E-Scooters: The Law, Liability and Lessons

Photo Credit: Curbed Atlanta

Electric scooters or “e-scooters” have been a hot topic since they started hitting our streets in 2017. They are all the rage … the positive definition but also the “angry rage” around their safety and how they have taken over our sidewalks and streets. They’ve provided challenges since the day they launched.

Increased scooter use has meant more accidents, injuries and even several deaths in metro Atlanta. Cities are changing the way they look at the for-hire electric scooter. The rise in e-scooter use is raising questions about the safety of our roads including how cars and other means of travel can work together.

We’ve been working with several clients who’ve suffered losses due to e-scooter accidents. The laws and regulations surrounding them are changing quickly, requiring us to monitor local legal rulings on an almost daily basis.

The Rise of Sidewalk Rage

The e-scooters have created a new term, “sidewalk rage,” instead of road rage. Some colleges have banned them, calling the scooters a danger to walkers on their crowded sidewalks and thoroughfares. According to Consumer Reports, more than 1,500 scooter-related accidents have occurred this year in the United States, some deadly. Locally, Grady Memorial Hospital sees 80 to 100 scooter-related injuries per month, ranging from head injuries to broken limbs.

Municipalities have put restrictions in place after injuries and deaths occurred. Some banned them after riders rode them on sidewalks and then left the scooters piled on street corners, putting pedestrians in danger. The City of Atlanta has put a Nighttime Riding Restriction in place that bans devices from being rented between 9 p.m. and 4 a.m. due to the large number of after-dark accidents.

Atlanta has also put stickers around the city reminding riders not to ride on sidewalks and others that say “park here” to avoid scooters being piled at crosswalks, doorways and wheelchair ramps. Marietta and Alpharetta have banned the dockless scooter completely. Many metro cities have put a temporary moratorium on e-scooters until a decision is made. Other areas are in the process of drafting regulations.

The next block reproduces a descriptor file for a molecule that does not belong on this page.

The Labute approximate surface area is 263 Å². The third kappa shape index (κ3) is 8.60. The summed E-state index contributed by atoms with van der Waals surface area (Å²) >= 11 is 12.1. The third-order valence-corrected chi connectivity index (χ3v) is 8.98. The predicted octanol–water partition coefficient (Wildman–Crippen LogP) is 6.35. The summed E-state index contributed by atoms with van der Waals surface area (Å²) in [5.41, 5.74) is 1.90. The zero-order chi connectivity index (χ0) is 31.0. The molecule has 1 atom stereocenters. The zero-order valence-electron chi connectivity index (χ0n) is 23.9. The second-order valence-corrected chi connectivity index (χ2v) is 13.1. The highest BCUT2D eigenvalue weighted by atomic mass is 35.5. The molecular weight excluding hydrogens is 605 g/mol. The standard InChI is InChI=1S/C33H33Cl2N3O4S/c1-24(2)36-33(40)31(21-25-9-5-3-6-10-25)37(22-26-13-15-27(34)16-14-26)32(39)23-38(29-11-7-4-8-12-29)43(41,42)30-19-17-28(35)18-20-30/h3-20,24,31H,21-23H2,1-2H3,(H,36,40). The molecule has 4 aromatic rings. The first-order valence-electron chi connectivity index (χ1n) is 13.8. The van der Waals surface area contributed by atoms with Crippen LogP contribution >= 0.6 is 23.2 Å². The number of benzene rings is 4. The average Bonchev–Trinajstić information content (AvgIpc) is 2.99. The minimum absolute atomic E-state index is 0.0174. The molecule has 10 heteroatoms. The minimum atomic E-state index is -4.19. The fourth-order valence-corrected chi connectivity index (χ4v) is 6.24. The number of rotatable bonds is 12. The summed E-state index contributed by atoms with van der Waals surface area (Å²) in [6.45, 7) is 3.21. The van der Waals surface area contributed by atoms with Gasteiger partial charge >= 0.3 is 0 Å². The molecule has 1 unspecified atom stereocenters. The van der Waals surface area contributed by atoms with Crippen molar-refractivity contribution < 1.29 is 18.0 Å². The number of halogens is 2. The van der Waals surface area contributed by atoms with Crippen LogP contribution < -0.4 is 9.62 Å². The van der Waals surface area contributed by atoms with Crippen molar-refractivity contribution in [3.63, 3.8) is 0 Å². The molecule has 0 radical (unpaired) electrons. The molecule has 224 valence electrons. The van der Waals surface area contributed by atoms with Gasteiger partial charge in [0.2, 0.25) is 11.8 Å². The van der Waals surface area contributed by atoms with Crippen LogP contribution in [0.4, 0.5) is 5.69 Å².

Injuries to e-scooter renters raise the question of liability. Riders sign the user agreement before they even create an account to rent a scooter or bike. Read the fine print. Every rental company has its own user agreement and lists specific guidelines for helmet use and scooter inspection.

Bird and Lime are the two largest rental scooter companies in the U.S. Both companies require a waiver to be signed before riders can rent a scooter. The waivers vary and while the terms of both agreements insure the clients, they remove most of the liability from the company. Bird renters are covered if anything happens as a result of a faulty Bird scooter. Lime offers $1M in liability coverage for each covered claim but the coverage is on a claim by claim basis.

There are steps renters can take to protect themselves:
  • Make sure the scooter is properly maintained. Look for rust, damage and most importantly, check the brakes.
  • More than half of all scooter riders do not wear helmets, yet when riders sign the user agreement, most have agreed not to hold the rental company liable if they fail to wear a helmet while riding.
  • Be aware of the guidelines and rules in the city where you plan to ride. Some cities, like Atlanta, have curfews for operating scooters.
  • Many municipalities also have limits on where the scooters can be used.
Here are 5 things riders should do when renting a scooter:
  • Before you ride, check the scooter’s brakes and put on a helmet.
  • Practice. Learn to ride safely before venturing out into busy areas.
  • Since scooters are so new, assume pedestrians, bikers, and drivers aren’t aware of you.
  • Ride slower than the scooter’s “speed limit,” particularly if you’re in a busy area.
  • If you’re injured, don’t sign away your rights before speaking with an attorney.

Reporting any injuries or malfunctions to the rental company as soon as possible is very important. In busy areas, leaving the scooter while dealing with a minor injury or accident can mean that someone might rent that damaged scooter. If you feel you were injured by a faulty e-scooter, it is important to call an attorney immediately.

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